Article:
Described as the most important Jewish woman in medieval England*, Licoricia (early C13 – 1277) was a mother to son Asher – who also features in the statue. She was a successful businesswoman and a prominent member of Winchester’s medieval Jewish community. She was highly educated and became one of the foremost Jewish moneylenders in Winchester – with regular dealings with royalty including Henry III and other nobility in southern England.
Her statue, which now stands outside The Arc (formerly Winchester Discovery Centre), shows her wearing the clothes of a wealthy woman of the time. Jews were required to wear distinctive dress, but Licoricia is not as wealthier Jews like herself paid for the privilege not to. In her hand she holds a tallage or tax demand – Jews were harshly taxed and demands were often accompanied by imprisonment. When her husband David died Licoricia paid thousands to the King, helping to build Westminster Abbey. Her son appears in mid-13th century dress, holding a dreidel – a spinning top.
The idea for her statue was conceived after the founders of the Licoricia of Winchester Appeal realised how significant Winchester’s medieval Jewish community was and how little memory and evidence of that community is left today; as well as how important it was to recognise and celebrate Licoricia in the city where she had lived over 800 years ago.
Jews were part of the English community from 1067 to 1290 and contributed to the building of iconic places of worship and other institutions; and to trade and culture. As a minority the Jews made an outsized contribution to English society and economy and their story highlights the danger of the majority limiting the freedom of the minority.
It is hoped Licoricia’s statue shines a light on Winchester’s Jewish history and a leaflet has been produced about her and the city’s medieval Jewish community, available from the visitor information centre – where you can also pick up a leaflet for Winchester’s Medieval Jewish Trail, highlighting sites of interest, many of which centre around Jewry Street where Licoricia lived.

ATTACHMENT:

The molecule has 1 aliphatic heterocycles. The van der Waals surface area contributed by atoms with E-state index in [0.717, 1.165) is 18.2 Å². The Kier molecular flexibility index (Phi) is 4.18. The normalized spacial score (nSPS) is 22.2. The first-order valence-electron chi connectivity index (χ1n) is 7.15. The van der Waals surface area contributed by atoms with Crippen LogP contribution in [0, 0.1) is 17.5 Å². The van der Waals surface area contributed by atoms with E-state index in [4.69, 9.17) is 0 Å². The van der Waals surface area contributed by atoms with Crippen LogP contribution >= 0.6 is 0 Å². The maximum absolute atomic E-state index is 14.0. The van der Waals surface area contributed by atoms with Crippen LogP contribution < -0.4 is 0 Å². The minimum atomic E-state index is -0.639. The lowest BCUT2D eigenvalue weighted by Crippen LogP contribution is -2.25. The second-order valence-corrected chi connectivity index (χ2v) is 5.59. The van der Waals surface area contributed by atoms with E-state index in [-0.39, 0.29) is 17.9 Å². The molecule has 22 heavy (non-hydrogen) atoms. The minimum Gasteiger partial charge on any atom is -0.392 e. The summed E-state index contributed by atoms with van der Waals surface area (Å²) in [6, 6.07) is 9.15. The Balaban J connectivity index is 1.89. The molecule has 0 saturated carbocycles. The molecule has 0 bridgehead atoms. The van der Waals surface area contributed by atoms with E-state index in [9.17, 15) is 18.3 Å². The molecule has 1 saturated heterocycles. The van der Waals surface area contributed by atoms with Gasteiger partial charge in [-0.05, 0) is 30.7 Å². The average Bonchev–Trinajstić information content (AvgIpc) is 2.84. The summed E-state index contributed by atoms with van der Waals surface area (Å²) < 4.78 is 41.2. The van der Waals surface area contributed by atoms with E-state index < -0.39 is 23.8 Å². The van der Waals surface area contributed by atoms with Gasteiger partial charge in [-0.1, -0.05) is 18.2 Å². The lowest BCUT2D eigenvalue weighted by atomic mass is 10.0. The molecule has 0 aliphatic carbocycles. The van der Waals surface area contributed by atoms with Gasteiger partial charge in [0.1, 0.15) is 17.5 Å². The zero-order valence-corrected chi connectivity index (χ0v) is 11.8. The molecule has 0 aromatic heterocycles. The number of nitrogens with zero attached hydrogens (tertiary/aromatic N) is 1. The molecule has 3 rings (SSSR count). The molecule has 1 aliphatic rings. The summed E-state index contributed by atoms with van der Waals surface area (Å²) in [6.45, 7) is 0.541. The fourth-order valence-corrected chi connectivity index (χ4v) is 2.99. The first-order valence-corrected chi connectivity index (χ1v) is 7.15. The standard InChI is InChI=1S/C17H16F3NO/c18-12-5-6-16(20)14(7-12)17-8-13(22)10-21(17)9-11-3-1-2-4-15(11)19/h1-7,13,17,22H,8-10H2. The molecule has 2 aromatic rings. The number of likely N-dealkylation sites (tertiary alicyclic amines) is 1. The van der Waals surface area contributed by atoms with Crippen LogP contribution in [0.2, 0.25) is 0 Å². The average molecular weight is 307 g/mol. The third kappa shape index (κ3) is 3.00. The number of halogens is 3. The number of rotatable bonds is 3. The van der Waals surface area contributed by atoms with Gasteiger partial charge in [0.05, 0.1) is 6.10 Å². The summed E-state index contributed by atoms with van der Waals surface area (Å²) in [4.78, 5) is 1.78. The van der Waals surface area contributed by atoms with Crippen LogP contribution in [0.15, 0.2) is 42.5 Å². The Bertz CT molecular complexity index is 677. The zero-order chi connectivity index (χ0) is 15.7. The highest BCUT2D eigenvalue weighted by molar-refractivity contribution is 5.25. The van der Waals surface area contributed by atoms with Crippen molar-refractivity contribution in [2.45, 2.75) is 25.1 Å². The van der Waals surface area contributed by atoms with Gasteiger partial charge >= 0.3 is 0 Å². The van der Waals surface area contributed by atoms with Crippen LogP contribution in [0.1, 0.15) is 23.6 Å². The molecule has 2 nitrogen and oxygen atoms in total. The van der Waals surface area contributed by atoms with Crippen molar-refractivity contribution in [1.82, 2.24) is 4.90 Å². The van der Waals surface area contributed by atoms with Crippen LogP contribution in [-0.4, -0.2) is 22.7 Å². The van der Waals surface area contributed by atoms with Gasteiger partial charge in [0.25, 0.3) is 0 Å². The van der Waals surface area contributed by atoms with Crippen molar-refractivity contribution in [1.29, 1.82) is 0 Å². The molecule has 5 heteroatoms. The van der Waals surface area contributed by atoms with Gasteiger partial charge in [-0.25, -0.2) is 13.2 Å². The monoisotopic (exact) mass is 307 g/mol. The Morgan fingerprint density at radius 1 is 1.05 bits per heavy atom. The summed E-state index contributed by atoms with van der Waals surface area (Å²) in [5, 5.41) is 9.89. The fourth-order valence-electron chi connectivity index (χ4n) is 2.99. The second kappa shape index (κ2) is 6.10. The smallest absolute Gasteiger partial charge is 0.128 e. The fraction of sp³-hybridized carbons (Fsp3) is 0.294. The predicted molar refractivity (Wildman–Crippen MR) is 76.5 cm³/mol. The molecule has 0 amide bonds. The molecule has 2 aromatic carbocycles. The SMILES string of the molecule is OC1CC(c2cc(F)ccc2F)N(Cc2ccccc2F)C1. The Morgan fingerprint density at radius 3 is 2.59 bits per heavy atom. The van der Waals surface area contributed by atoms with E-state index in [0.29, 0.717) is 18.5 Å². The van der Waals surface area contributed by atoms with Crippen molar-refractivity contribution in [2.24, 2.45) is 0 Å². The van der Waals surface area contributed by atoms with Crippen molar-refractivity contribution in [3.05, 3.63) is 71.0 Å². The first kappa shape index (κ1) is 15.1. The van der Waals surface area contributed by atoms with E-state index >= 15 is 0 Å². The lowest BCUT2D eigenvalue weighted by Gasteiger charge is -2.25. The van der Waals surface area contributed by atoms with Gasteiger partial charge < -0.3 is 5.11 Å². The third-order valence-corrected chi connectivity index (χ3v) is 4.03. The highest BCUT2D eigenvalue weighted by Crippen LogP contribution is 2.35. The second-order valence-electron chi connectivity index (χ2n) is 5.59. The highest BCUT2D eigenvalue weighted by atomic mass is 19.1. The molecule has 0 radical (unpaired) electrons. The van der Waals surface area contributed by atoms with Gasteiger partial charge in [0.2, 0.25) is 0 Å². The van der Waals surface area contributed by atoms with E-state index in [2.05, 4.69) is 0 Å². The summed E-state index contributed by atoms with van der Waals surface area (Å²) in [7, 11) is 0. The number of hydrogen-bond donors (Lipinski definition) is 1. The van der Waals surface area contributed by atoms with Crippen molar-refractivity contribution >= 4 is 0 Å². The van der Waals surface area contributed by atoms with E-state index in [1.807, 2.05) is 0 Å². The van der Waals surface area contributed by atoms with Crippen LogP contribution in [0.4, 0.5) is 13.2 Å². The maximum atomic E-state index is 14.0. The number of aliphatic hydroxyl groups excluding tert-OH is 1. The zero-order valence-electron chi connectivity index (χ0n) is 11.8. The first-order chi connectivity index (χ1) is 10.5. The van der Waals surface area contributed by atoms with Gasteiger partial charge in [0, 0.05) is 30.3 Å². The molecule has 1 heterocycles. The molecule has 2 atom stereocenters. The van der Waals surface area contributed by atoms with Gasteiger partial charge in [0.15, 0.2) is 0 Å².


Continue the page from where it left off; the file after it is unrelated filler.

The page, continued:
The statue was sculpted by multi award-winning sculptor, Ian Rank-Broadley FRSS – whose effigy of HM Queen Elizabeth II has appeared on all UK and Commonwealth coins since 1998. As there are no known illustrations of Licoricia, Ian took inspiration from his daughter and grandson who are also Jewish. The statue was unveiled by Nigel Atkinson Esq, HM Lord-Lieutenant of Hampshire (in lieu of HRH The Prince of Wales) and blessed by Chief Rabbi Ephraim Mirvis, in front of other faith leaders who had come to show their support for the project.
It is hoped that the statue will promote female achievement and inspire young people and women today to recognise the role of education in helping them to gain opportunities in life; as well as teach tolerance and diversity in the community. The words on the plinth: ‘Love Thy Neighbour As Thyself’ are intended to foster reconciliation.
To learn more about the lessons we can take from the statue, visit here. Educational resources have been produced in connection with the statue – to help pupils learn about Licoricia’s extraordinary life and what it reveals about medieval society and how it treated its Jewish community. Find out what is available here. Alternatively, for more about the statue, visit the project website here.
Supporters of the project founded by the Licoricia of Winchester Appeal include Hampshire County Council, Winchester City Council, Hampshire Cultural Trust, Winchester Cathedral Chapter, the Council of Christians and Jews, and the Holocaust Educational Trust.
*Robert Stacey, historian